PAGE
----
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  • Stock market is at the start of a selloff, says veteran trader Larry Williams

    Stock market is at the start of a selloff, says veteran trader Larry Williams

    Attention, investors: Spooky times are on the way for the stock market. Starting right about now, the stock market will see a significant and sustained selloff through about Oct. 10. It’s riding for a fall, too, despite the widespread misbelief that it protects you against losses in weak stock markets.

  • Business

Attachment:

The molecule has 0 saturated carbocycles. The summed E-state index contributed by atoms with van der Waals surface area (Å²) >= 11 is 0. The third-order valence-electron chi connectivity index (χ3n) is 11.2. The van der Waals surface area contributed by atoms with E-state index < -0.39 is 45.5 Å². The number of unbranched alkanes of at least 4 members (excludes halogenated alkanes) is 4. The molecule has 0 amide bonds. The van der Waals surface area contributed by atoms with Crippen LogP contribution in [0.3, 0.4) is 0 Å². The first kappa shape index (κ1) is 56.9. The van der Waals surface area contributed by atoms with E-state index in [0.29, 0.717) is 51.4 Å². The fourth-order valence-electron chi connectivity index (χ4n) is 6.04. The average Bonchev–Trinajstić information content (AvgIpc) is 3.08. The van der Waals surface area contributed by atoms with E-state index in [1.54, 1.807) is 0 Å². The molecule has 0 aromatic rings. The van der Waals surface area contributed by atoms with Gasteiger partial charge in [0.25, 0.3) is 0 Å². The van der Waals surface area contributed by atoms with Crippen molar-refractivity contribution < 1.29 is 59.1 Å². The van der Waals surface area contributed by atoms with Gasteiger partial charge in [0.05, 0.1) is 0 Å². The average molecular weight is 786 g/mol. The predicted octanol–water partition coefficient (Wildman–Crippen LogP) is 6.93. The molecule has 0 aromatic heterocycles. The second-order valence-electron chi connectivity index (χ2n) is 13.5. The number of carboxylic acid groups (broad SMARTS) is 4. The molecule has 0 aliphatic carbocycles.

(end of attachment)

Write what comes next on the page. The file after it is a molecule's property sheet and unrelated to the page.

Tesla Battery Day Will Be ‘Mind Blowing.’ Here’s What to Expect.

    Tesla’s coming battery technology day is a huge deal for Wall Street. A lot of high-tech terms and goals will get thrown out. Here’s what investors need to know to cut through the hype.

  • Perelman Selling Almost Everything as Pandemic Roils His Empire

    Perelman Selling Almost Everything as Pandemic Roils His Empire